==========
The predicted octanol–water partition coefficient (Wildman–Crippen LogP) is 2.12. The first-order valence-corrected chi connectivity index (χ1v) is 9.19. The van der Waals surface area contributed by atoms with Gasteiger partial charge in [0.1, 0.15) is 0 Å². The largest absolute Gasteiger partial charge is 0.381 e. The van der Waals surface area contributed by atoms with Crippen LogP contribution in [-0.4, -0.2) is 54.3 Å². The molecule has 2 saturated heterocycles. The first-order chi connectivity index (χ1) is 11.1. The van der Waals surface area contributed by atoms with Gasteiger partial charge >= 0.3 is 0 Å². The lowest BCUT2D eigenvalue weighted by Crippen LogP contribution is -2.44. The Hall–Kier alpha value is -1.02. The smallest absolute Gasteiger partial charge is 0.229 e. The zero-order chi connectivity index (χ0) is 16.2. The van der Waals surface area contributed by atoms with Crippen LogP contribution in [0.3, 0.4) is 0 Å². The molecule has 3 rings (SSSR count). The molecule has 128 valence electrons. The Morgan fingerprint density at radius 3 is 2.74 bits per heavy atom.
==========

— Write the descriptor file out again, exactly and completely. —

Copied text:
The predicted octanol–water partition coefficient (Wildman–Crippen LogP) is 2.12. The first-order valence-corrected chi connectivity index (χ1v) is 9.19. The van der Waals surface area contributed by atoms with Gasteiger partial charge in [0.1, 0.15) is 0 Å². The largest absolute Gasteiger partial charge is 0.381 e. The van der Waals surface area contributed by atoms with Crippen LogP contribution in [-0.4, -0.2) is 54.3 Å². The molecule has 2 saturated heterocycles. The first-order chi connectivity index (χ1) is 11.1. The van der Waals surface area contributed by atoms with Gasteiger partial charge >= 0.3 is 0 Å². The lowest BCUT2D eigenvalue weighted by Crippen LogP contribution is -2.44. The Hall–Kier alpha value is -1.02. The smallest absolute Gasteiger partial charge is 0.229 e. The zero-order chi connectivity index (χ0) is 16.2. The van der Waals surface area contributed by atoms with Crippen LogP contribution in [0.3, 0.4) is 0 Å². The molecule has 3 rings (SSSR count). The molecule has 128 valence electrons. The Morgan fingerprint density at radius 3 is 2.74 bits per heavy atom.